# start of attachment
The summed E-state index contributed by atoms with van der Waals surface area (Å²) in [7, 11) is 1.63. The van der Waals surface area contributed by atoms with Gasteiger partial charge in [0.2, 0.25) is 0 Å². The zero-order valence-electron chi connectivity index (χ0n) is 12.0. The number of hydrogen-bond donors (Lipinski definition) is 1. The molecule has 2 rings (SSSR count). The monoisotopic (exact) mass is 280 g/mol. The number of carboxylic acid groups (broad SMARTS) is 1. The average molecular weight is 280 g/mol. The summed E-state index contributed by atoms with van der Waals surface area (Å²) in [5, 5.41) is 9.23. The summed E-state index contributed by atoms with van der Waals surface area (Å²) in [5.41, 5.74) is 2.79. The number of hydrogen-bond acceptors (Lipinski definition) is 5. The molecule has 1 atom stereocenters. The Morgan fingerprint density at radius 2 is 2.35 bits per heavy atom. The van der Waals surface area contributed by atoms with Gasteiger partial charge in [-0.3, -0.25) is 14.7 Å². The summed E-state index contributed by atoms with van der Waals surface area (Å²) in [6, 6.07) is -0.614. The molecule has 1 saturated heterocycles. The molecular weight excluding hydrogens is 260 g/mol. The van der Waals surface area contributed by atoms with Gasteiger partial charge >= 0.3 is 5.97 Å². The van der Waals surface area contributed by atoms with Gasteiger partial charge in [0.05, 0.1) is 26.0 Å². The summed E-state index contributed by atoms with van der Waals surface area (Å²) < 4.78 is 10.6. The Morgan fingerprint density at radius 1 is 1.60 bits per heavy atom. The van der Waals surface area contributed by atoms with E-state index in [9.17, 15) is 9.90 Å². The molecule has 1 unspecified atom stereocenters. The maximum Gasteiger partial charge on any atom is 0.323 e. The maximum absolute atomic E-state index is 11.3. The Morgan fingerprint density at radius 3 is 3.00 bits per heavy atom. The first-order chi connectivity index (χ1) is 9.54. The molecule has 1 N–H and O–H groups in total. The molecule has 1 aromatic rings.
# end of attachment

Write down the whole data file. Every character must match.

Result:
The summed E-state index contributed by atoms with van der Waals surface area (Å²) in [7, 11) is 1.63. The van der Waals surface area contributed by atoms with Gasteiger partial charge in [0.2, 0.25) is 0 Å². The zero-order valence-electron chi connectivity index (χ0n) is 12.0. The number of hydrogen-bond donors (Lipinski definition) is 1. The molecule has 2 rings (SSSR count). The monoisotopic (exact) mass is 280 g/mol. The number of carboxylic acid groups (broad SMARTS) is 1. The average molecular weight is 280 g/mol. The summed E-state index contributed by atoms with van der Waals surface area (Å²) in [5, 5.41) is 9.23. The summed E-state index contributed by atoms with van der Waals surface area (Å²) in [5.41, 5.74) is 2.79. The number of hydrogen-bond acceptors (Lipinski definition) is 5. The molecule has 1 atom stereocenters. The Morgan fingerprint density at radius 2 is 2.35 bits per heavy atom. The van der Waals surface area contributed by atoms with Gasteiger partial charge in [-0.3, -0.25) is 14.7 Å². The summed E-state index contributed by atoms with van der Waals surface area (Å²) in [6, 6.07) is -0.614. The molecule has 1 saturated heterocycles. The molecular weight excluding hydrogens is 260 g/mol. The van der Waals surface area contributed by atoms with Gasteiger partial charge >= 0.3 is 5.97 Å². The van der Waals surface area contributed by atoms with Gasteiger partial charge in [0.05, 0.1) is 26.0 Å². The summed E-state index contributed by atoms with van der Waals surface area (Å²) < 4.78 is 10.6. The Morgan fingerprint density at radius 1 is 1.60 bits per heavy atom. The van der Waals surface area contributed by atoms with E-state index in [9.17, 15) is 9.90 Å². The molecule has 1 unspecified atom stereocenters. The maximum Gasteiger partial charge on any atom is 0.323 e. The maximum absolute atomic E-state index is 11.3. The Morgan fingerprint density at radius 3 is 3.00 bits per heavy atom. The first-order chi connectivity index (χ1) is 9.54. The molecule has 1 N–H and O–H groups in total. The molecule has 1 aromatic rings.